Corruption In The Spotlight

Is the South African government doing all they can to ensure a corruption free South Africa and avoid unnecessary wastage of public funds? Are business leaders doing their part in combatting procurement fraud and ensuring a fair and competitive procurement process?

Is the South African government doing all they can to ensure a corruption free South Africa and avoid unnecessary wastage of public funds? Are business leaders doing their part in combatting procurement fraud and ensuring a fair and competitive procurement process?

Ina van der Merwe, Director and CEO of background screening market leader, Managed Integrity Evaluation (MIE) notes that, although Finance Minister Pravin Gordhan noted that government seeks to stop corruption, waste and the continued bailout of state-owned entities (SOEs), in his 2016 Budget Speech, public sector cases of corruption and tender fraud continuously make national headlines.

“An example is the corruption within municipalities – it was recently found that 65 Municipal officials at Tshwane Municipality had interest in 66 companies doing R185 million worth of business with the department,” she says.

According to Transparency International’s recent Corruption Perceptions Index, South Africa is ranked at 67 out of 168 countries.  South Africa scored 44 on a scale where public sector corruption is viewed as 0 (highly corrupt) to 100 (very clean).  

With this backdrop, van der Merwe highlights that the need for transparency in associations with suppliers and vendors – whether it be in the public or private sector – has become more crucial than ever before, with a strong need to regain the trust of the public.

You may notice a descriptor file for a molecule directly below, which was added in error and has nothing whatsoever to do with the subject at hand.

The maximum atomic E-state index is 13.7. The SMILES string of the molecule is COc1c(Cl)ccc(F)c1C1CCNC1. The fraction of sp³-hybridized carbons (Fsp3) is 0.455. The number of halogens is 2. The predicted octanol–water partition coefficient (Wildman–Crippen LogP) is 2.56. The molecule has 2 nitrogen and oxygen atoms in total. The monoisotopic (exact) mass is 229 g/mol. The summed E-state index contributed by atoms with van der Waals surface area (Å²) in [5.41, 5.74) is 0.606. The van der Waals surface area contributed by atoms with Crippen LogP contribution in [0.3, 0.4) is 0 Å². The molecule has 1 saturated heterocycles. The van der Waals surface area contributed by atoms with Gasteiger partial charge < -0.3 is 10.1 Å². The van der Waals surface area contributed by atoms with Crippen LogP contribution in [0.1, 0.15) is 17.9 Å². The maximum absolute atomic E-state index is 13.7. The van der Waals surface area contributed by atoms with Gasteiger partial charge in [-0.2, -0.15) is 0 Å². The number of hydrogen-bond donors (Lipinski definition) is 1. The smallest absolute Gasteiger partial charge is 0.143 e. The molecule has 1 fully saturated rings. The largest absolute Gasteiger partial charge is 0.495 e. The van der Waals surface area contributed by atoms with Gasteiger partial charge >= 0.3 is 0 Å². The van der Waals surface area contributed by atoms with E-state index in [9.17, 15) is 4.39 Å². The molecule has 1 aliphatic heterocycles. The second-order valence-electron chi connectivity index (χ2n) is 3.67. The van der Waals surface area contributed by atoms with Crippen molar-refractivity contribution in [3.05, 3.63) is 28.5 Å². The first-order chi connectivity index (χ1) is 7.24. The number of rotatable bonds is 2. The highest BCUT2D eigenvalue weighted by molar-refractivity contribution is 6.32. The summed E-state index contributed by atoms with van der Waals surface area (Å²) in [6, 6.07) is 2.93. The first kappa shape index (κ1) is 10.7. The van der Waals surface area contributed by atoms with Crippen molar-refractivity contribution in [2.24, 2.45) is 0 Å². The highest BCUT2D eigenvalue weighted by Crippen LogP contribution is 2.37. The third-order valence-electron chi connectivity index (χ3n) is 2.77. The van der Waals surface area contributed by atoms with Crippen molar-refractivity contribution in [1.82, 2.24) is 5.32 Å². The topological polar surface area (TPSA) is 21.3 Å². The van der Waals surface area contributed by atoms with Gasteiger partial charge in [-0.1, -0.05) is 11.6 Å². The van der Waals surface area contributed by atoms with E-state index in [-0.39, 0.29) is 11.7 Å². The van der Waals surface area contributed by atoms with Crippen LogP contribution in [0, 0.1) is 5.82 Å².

With a focus on transparency, fair competition and compliance, the recently implemented open tender system in Gauteng aims to improve procurement processes and restore public confidence on tenders and the continuous fight against corruption.

Van der Merwe says, “In conjunction with increased transparency, there are additional solutions businesses can adopt to combat procurement fraud. An example of such a solution is the use of technology to assist in identifying potentially corrupt relationships between vendors and employees.”
With MIE leading in the development of such technology in South Africa, van der Merwe highlights that in order to root out corrupt supply-chain activity, it is imperative for businesses and government departments to take the necessary steps to carefully manage and screen their tender processes.

By using specialised technology, van der Merwe highlights that the below procurement fraud scenarios can be identified:

- Conflicts of interest between employees and vendors
- Collusion between vendors
- Vendors defrauding the company
- Employees defrauding the company
- Tender collusion and irregularities
- Quid-pro-quo corruption
- Vendor kick-backs and bribery
- Bid-rigging
- Financial mismanagement
- Price fixing and defective pricing

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